'His Eyes Were Locked on Us': Alligator Attacks 77-Year-Old Florida Woman

A 77-year-old woman has been attacked by a near 8-foot alligator in a Florida neighborhood.

The Bradenton woman was rushed to hospital after she was bitten by the reptile that had been lurking in a pond at Ellsworth Avenue on September 3. Neighbors heard the woman's screams and one rushed outside to help, Fox13 reported.

Florida is home to 1.3 million alligators. They can be found in all 67 counties of the state and often lurk in local ponds and wetlands.

A stock photo shows an alligator. A 77 year old woman was attacked by an alligator in Florida. Getty

Wildlife officials arrived at the scene at around 6 p.m to investigate.

It is not yet clear how severe the woman's injuries are. Newsweek has contacted the Florida Fish and Wildlife Conservation Commission (FWC) for comment.

East Manatee Fire District Battalion Chief Craig Madsen, who responded to the incident, told Fox13 that the neighbor who had rushed outside to help saw the alligator on the sidewalk shortly after the incident.

"He said as he started yelling at it ... the gator released the victim and proceeded back in the water," Madsen told the news outlet.

Once back in the pond, the alligator stayed in one spot.

Madsen said "his eyes were locked" on the officers.

As they investigated, police officers had a weapon on hand in case the alligator attacked.

The alligator, which was measured at 7 feet and 10 inches long, was euthanized by a licensed nuisance alligator trapper.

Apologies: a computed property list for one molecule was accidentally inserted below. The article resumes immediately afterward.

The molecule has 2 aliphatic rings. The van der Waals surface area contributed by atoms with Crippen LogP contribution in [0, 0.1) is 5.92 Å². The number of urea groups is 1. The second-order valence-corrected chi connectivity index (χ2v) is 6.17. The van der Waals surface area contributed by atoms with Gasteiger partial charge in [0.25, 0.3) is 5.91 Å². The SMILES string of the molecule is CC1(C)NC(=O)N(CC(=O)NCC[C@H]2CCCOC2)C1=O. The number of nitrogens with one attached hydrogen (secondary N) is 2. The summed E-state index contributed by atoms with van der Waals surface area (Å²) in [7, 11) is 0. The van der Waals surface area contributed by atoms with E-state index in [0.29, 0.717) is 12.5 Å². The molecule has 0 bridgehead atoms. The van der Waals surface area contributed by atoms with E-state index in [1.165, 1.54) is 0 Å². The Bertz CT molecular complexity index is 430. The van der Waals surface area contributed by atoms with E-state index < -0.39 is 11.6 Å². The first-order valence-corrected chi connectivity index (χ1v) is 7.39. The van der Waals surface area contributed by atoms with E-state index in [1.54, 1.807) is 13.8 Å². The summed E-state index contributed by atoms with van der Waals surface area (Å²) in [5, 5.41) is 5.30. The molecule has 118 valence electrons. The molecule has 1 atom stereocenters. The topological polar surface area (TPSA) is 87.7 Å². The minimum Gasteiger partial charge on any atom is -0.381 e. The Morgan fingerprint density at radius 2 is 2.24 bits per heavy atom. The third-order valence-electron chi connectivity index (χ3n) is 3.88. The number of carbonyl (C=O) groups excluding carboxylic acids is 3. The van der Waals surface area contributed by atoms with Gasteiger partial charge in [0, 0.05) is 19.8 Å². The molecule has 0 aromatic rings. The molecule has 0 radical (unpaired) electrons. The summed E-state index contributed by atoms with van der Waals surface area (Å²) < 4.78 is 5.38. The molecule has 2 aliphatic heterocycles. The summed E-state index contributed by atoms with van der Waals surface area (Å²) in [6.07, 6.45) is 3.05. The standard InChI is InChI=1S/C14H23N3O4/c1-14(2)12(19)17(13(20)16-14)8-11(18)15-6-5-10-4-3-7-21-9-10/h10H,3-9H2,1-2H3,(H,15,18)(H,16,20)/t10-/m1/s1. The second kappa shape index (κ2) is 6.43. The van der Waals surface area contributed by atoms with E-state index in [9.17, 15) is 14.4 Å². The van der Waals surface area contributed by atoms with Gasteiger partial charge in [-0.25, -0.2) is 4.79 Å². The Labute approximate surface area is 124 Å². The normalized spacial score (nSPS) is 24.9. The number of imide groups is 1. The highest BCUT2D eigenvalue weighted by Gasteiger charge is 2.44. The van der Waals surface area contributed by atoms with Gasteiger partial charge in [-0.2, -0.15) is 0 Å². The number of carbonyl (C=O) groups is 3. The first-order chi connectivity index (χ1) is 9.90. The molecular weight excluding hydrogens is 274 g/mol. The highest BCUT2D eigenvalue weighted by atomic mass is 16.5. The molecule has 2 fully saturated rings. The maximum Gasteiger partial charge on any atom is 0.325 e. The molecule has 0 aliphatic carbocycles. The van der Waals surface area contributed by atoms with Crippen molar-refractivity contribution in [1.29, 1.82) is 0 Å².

The reptile was seen lying dead shortly afterwards with blood around its mouth, WFLA reported.

Madsen said the alligator appeared to have been fed by humans.

"It was pretty apparent once the trapper arrived at scene, he had a bag of marshmallows and he threw a couple of marshmallows out into the pond and as soon as that marshmallow hit the water the gator came straight to the marshmallow to eat it. It seemed apparent that this gator had been fed and obviously that's not something we recommend because it could turn into circumstances like this," he told Fox13.

In Florida, an alligator is deemed a nuisance if it displays threatening behavior. An alligator may be considered a nuisance if "it's at least 4 feet in length and believed to pose a threat to people, pets or property," the Florida Fish and Wildlife Conservation Commission (FWC) says on its website.

Nuisance alligators are usually euthanized and not relocated, as they will often return to the site of their capture.

Alligators will not usually attack a human unless provoked. But alligators that are fed by humans become used to them, meaning they are bolder and more likely to attack.

A wildlife photographer and videographer, Gordon Silver, had been in the area at the time of the incident.

"I was sort of shocked. I've lived here 5 years and I've never seen a gator come after anybody like that," Silver told Fox13. "Usually they run the other way even when you see them on a path over here, crossing over here from pond to pond they see a human and they take off. Every pond you come across, it could be a little small puddle and there might be a gator in there. You just have to be aware."